Below are some examples of the opportunities and challenges we respond to on behalf of business and wealth owners, their families and their other advisers.
Our client wanted to pass control of the family business to two of her children – but make sure the wider family benefited from the profits and were involved in key decisions, such as a sale of the business or major new investments.
We worked with her to amend the articles and share classes, to adapt the control of the company. We also advised on the creation of a family constitution. This document set out who would run the business, when and how they would canvass the family’s opinion on business decisions, and how family members – those working in the business and those not - would benefit from the profits.
Our client had built up a substantial business but knew that none of his heirs would want to run it after his death. We advised him from a corporate and tax perspective, on the sale of the business while he was still in charge, so he could maximise the sale price.
Then we helped him put in place an estate plan that would provide for his family both during his lifetime, and after his death in the long term.
Sometimes a family business is passed to some, but not all, family members. The friction that this can cause is better dealt with during life, than on death.Paul Whitehead, Partner BLP – Private Client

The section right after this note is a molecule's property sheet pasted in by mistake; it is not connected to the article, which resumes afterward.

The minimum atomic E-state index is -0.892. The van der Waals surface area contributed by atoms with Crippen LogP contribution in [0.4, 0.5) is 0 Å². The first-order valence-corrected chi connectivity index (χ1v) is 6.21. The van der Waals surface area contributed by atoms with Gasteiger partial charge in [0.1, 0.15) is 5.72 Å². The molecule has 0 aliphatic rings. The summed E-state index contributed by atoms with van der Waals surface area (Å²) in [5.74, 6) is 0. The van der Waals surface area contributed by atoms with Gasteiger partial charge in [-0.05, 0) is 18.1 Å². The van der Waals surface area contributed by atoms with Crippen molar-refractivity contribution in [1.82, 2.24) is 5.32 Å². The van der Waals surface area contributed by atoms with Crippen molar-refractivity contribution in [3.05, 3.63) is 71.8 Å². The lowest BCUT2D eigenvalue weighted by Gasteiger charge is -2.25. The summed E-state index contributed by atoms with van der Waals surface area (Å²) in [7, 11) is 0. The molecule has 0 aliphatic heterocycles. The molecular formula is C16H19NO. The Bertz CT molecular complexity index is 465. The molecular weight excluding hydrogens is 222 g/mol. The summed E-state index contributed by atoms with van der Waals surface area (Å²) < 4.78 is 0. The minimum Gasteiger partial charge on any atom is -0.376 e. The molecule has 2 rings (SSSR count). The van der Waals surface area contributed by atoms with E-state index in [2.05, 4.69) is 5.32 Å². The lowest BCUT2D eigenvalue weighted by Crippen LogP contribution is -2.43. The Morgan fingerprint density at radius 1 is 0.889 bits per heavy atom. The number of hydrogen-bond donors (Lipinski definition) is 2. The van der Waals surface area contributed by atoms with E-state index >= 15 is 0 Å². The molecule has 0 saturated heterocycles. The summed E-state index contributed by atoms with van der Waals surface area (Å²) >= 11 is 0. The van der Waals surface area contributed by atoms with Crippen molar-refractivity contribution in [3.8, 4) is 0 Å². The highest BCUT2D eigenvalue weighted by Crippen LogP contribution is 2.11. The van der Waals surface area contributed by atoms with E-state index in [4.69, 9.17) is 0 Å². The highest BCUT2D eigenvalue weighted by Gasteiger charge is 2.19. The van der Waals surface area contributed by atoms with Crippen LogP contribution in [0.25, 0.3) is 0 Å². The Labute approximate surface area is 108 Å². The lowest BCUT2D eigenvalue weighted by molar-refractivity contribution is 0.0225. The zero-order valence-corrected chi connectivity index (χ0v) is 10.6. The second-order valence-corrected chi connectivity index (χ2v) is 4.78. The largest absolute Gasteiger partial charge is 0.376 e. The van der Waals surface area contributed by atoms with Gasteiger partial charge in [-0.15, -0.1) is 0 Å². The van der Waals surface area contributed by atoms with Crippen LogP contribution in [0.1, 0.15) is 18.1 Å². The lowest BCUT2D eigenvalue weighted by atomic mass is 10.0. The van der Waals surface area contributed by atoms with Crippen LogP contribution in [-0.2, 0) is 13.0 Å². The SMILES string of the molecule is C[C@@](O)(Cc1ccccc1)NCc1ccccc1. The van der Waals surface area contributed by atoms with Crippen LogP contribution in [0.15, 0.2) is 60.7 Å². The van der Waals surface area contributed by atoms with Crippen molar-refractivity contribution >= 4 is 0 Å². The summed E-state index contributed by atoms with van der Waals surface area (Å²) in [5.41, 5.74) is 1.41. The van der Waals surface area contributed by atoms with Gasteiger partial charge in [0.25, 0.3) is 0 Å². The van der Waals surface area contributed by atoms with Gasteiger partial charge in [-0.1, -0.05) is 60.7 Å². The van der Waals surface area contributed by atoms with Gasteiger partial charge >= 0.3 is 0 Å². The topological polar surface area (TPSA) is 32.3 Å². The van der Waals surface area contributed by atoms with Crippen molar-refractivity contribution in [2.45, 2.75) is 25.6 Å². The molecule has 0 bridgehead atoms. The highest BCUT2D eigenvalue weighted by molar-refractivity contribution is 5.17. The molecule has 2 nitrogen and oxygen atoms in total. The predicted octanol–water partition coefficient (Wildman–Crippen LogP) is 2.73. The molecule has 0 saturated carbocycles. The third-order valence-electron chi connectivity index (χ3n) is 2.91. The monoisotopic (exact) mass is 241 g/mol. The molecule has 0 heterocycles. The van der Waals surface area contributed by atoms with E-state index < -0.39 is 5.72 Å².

Family constitutions need to be developed by the family collaboratively, and evolve over time.Simon Phelps, Partner BLP – Private Client
Our property developer client had acquired many holdings and interests. Those interests were held within a tangle of partnerships, companies, and joint ventures. He was concerned that unless he simplified his interests during his lifetime, his family would find it difficult to get full value from his assets on his death.
We created structures to hold his business interests during his lifetime, and manage them following his death - or loss of capacity. This also made his estate planning more straightforward.
Our client wanted to pass on his businesses and personal wealth to his many children – some of whom were involved in the businesses – in a way that would be both fair and clearly understood.
We helped him work through the family, legal, and business issues. First we looked at who would take control of the businesses, and how to combine rewarding them for their efforts with simply passing on wealth to the whole family. Then we established a clear picture of his total wealth, including businesses and non-business assets, so that he could plan his succession. The final task was his alone: to explain his wishes – and the calculations behind them – to his family.
Our client had built up a portfolio of businesses. She wanted to pass some business interests to specific family members, and make sure that her estate included sufficient liquid assets for the wider family.
We restructured the existing businesses into stand-alone companies. Then we prepared her Will – setting out who would inherit which businesses. We then worked with her to sell certain business interests in order to generate the required liquidity for the long term.
Are you planning to pass on the family business, or the family wealth? Sometimes you have to choose.Damian Bloom, Partner BLP – Private Client
Our client had built up a successful business with a long standing business partner. When he drew up a Will he realised his plans were very different from his partner’s. Our client wanted his heirs to be able to convert his holdings into cash – by selling them or winding up the business – but his partner wanted to pass the business on intact.